State District Judge Charles Brown rejected the agreement, finding there was insufficient evidence to support the charge. In one of several motions filed Tuesday, Mark Earnest, who is representing Kelley as she faces accusations in the death of Victoria Martens, argues that the evidence presented at that hearing is “as good as it gets.”
“At the conclusion of the September 14, 2018, hearing the court, in effect, found that ‘the undisputed facts do not make out the elements of the charged crime,’ ” Earnest wrote.
At that hearing, prosecutors and Kelley’s attorneys agreed on a set of facts intended to show her guilt. And in his motion, Earnest says when facts are undisputed and only questions of law are before the court, a judge has the authority “to decide the legal issues and dismiss the count as appropriate.” The rejection of the agreement, he argues, was essentially a legal determination that Kelley did not commit that crime.
Earnest has also filed a request asking the court to move the trial, which is scheduled for January, out of the Albuquerque area, citing what he characterized as unceasing, severe and misleading media coverage of the case.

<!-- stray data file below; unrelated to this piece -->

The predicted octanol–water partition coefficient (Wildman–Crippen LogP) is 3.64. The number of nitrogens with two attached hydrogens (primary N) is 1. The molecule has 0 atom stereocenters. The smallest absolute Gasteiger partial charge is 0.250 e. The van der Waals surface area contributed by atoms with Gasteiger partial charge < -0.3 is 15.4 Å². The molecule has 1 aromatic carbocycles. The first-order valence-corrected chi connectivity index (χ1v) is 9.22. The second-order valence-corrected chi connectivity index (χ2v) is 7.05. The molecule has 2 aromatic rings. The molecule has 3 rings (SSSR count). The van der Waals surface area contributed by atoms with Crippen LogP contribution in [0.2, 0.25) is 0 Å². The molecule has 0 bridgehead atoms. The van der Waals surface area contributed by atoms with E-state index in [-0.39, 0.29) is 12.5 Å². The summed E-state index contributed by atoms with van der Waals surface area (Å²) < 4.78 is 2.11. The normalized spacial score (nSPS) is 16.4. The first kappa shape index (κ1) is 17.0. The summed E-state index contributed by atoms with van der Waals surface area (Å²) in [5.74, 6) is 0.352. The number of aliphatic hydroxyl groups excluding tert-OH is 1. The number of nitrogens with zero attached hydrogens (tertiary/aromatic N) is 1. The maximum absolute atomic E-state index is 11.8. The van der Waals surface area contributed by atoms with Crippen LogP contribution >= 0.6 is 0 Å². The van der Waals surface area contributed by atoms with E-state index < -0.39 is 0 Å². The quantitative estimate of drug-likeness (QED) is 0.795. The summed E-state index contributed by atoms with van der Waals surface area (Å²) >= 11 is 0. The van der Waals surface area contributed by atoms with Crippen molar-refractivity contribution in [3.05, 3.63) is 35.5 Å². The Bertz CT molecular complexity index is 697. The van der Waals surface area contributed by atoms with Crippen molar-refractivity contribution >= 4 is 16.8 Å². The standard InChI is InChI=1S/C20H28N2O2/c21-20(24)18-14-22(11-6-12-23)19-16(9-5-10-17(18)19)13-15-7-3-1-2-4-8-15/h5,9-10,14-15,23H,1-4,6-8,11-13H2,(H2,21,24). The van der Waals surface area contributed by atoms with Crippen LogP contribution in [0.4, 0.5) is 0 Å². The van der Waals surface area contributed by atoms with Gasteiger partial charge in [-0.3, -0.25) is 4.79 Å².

“The cumulative prejudice from all of the media coverage in this case, almost every bit of it negative in reference to Ms. Kelley, is too deep and too widespread in Bernalillo County,” Earnest wrote. “Ms. Kelley deserves at least a chance at a fair and impartial jury untainted by the publicity that has constantly surrounded this case.”
He suggests the court move the case to Rio Arriba, McKinley or Taos counties.
In a separate motion, Earnest has asked to keep out of trial a series of statements secretly recorded on a device hidden near Kelley’s jail cell. The recordings, he writes, were made in violation of the Constitution, and the detective who arranged them never sought a warrant.
“The Fourth Amendment protects against surreptitious recording of private conversations where a speaker has a reasonable expectation of privacy,” Earnest wrote.
Earnest also filed a request seeking to use at Kelley’s trial a document prosecutors compiled that outlines Fabian Gonzales’ involvement in the case. Prosecutors say that Victoria was killed by an unknown man who may have been retaliating against Gonzales after a fight days before during Kelley’s prison homecoming barbecue, during which Gonzales was punched by a pregnant woman. Kelley was watching the 10-year-old when a stranger walked into the apartment and killed the child.
Prosecutors filed a request Tuesday asking a judge to let them tell jurors about Kelley’s drug use to help establish that she was aware of the effects of drug intoxication.
Kelley is set for an evidentiary hearing on Nov. 6.